14.Example What is the runtime of this pseudocode : x := 0 for i =1 to N do for j=1 to N do x := x + 3 return x 14 CSE373: Data Structures & Algorithms Winter 2017

15.Example Solution What is the runtime of this pseudocode : x := 0 for i =1 to N do for j=1 to N do x := x + 3 return x 1 assignment + (N iterations of loop * (N iterations of loop * 1 assignment and math)) 1 return 1 + (N * (N * 1)) + 1 = N 2 + 2 However, what we care about here is the N 2 part. Let’s look at asymptotic runtimes to see why. 15 CSE373: Data Structures & Algorithms Winter 2017

16.Asymptotic Intuition with Pictures 16 CSE373: Data Structures & Algorithms Winter 2017 Are these the same?

17.Asymptotic Intuition with Pictures 17 CSE373: Data Structures & Algorithms Winter 2017 What about now that we compare them to y=N 2 ?

18.Asymptotic Intuition with Pictures 18 CSE373: Data Structures & Algorithms Winter 2017 What about these? One starts off much lower than the other one, but grows much faster.

19.Asymptotic Notation About to show formal definition, which amounts to saying: Calculate Runtime by analyzing code Eliminate low-order terms Ignore constants and coefficients Examples: 4 n + 5 0.5 n log n + 2 n + 7 n 3 + 2 n + 3 n n log (10 n 2 ) 19 CSE373: Data Structure & Algorithms Winter 2017

20.Examples with Big -O Asymptotic Notation True or F alse ? 3n+10 ∈ O(n) 4+2n ∈ O(1) 20-3n ∈ O( n 2 ) n +2logn ∈ O( logn ) logn ∈ O(n+2logn ) 20 CSE373: Data Structures & Algorithms Winter 2017

21.Examples with Big- O Asymptotic Notation Solutions True or F alse ? 3n+10 ∈ O(n) True (n = n) 4+2n ∈ O(1) False : (n >> 1) 20-3n ∈ O( n 2 ) True: (n ≤ n 2 ) n +2logn ∈ O( logn ) False : (n >> logn ) logn ∈ O(n+2logn) True: ( logn ≤ n+2logn) 21 CSE373: Data Structures & Algorithms Winter 2017

22.Formally Big- O Definition: g( n ) is in O( f( n ) ) if there exist constants c and n 0 such that g( n ) c f( n ) for all n n 0 To show g( n ) is in O( f( n ) ) , pick a c large enough to “cover the constant factors” and n 0 large enough to “cover the lower-order terms” Example: Let g( n ) = 3 n 2 +17 and f( n ) = n 2 c =5 and n 0 =10 is more than good enough This is “less than or equal to” So 3 n 2 +17 is also O ( n 5 ) and O (2 n ) etc. 22 CSE373: Data Structure & Algorithms Winter 2017

23.Big- O We use O on a function f( n ) (for example n 2 ) to mean the set of functions with asymptotic behavior less than or equal to f( n ) So (3 n 2 +17) is in O ( n 2 ) 3 n 2 +17 and n 2 have the same asymptotic behavior What it means: For your runtime, asymptotically, O(function) is the family of functions that defines the upper bound. There is a size of input ( n 0 ) and a constant factor ( c ) you can use to make O(function) strictly larger than your runtime. 23 CSE373: Data Structure & Algorithms Winter 2017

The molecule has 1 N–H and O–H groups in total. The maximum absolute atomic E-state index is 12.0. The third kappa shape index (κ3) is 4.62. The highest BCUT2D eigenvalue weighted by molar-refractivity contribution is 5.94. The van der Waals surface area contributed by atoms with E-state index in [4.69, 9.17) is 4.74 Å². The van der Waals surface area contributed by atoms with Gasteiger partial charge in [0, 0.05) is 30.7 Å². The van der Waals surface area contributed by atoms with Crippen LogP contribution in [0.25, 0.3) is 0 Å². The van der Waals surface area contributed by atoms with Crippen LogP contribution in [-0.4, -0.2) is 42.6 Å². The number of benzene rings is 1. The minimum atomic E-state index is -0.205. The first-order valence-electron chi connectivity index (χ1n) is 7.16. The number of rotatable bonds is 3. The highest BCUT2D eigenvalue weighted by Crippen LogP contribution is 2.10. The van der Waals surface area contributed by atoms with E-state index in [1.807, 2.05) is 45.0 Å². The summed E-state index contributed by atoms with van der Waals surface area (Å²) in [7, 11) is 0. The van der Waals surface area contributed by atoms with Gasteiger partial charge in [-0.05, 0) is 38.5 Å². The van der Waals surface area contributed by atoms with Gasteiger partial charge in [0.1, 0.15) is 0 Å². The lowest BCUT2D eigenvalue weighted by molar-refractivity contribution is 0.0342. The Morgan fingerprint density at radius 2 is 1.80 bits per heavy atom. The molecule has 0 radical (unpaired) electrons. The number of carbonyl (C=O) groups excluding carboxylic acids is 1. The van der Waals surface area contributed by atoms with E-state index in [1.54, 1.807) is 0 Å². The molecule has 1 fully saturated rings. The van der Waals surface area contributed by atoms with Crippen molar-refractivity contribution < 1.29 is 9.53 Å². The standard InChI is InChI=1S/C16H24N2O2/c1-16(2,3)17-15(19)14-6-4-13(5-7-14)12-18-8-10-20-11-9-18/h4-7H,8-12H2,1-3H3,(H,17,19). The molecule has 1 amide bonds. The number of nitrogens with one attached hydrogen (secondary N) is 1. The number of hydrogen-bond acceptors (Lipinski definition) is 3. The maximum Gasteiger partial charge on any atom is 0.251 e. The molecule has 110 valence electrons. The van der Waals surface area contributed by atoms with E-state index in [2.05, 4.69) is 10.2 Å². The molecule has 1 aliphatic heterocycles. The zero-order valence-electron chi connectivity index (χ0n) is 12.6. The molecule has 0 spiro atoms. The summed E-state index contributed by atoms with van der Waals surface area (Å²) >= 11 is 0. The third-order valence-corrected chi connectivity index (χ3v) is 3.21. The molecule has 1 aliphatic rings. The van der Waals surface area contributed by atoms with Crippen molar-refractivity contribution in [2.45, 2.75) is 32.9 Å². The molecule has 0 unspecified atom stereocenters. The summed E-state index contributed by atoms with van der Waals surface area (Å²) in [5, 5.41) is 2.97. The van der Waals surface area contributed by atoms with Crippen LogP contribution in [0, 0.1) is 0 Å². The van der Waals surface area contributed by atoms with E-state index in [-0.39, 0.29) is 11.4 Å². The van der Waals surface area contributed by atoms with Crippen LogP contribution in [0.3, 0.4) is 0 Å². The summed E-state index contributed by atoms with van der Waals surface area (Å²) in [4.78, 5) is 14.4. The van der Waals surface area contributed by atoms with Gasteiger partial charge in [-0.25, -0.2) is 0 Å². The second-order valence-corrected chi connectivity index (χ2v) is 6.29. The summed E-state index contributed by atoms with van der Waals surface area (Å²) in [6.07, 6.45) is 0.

24.Examples using formal definition A valid proof is to find valid c and n 0 : Let g( n ) = 1000 n and f( n ) = n 2. The “cross-over point” is n =1000 So we can choose n 0 =1000 and c =1 Many other possible choices, e.g., larger n 0 and/or c Let g( n ) = n 4 and f( n ) = 2 n. W e can choose n 0 =20 and c =1 24 CSE373: Data Structure & Algorithms Definition: g( n ) is in O( f( n ) ) if there exist constants c and n 0 such that g( n ) c f( n ) for all n n 0 Winter 2017

25.What’s with the c The constant multiplier c is what allows functions that differ only in their largest coefficient to have the same asymptotic complexity Example: g( n ) = 7 n +5 and f( n ) = n For any choice of n 0 , need a c > 7 (or more) to show g( n ) is in O( f( n ) ) 25 CSE373: Data Structure & Algorithms Definition: g( n ) is in O( f( n ) ) if there exist constants c and n 0 such that g( n ) c f( n ) for all n n 0 Winter 2017

26.Big-O: Common Names O (1) constant (same as O ( k ) for constant k ) O ( log n ) logarithmic O ( n ) linear O(n log n ) “ n log n ” O ( n 2 ) quadratic O ( n 3 ) cubic O ( n k ) polynomial (where is k is any constant: linear, quadratic and cubic all fit here too.) O ( k n ) exponential (where k is any constant > 1) Note : “exponential” does not mean “grows really fast”, it means “grows at rate proportional to k n for some k >1 ”. Example: a savings account accrues interest exponentially ( k =1.01? ). 26 CSE373: Data Structures & Algorithms Winter 2017

27.Intuition of Common Runtimes 27 CSE373: Data Structures & Algorithms Winter 2017 Even for small N, these look pretty different very quickly.

28.Intuition of Common Runtimes 28 CSE373: Data Structures & Algorithms Winter 2017 Now y=N and y= logN look a lot more similar in comparison to other runtimes.

29.Intuition of Common Runtimes 29 CSE373: Data Structures & Algorithms Winter 2017 Asymptotically, y=2 N looks way different than the rest and the rest all look roughly the same.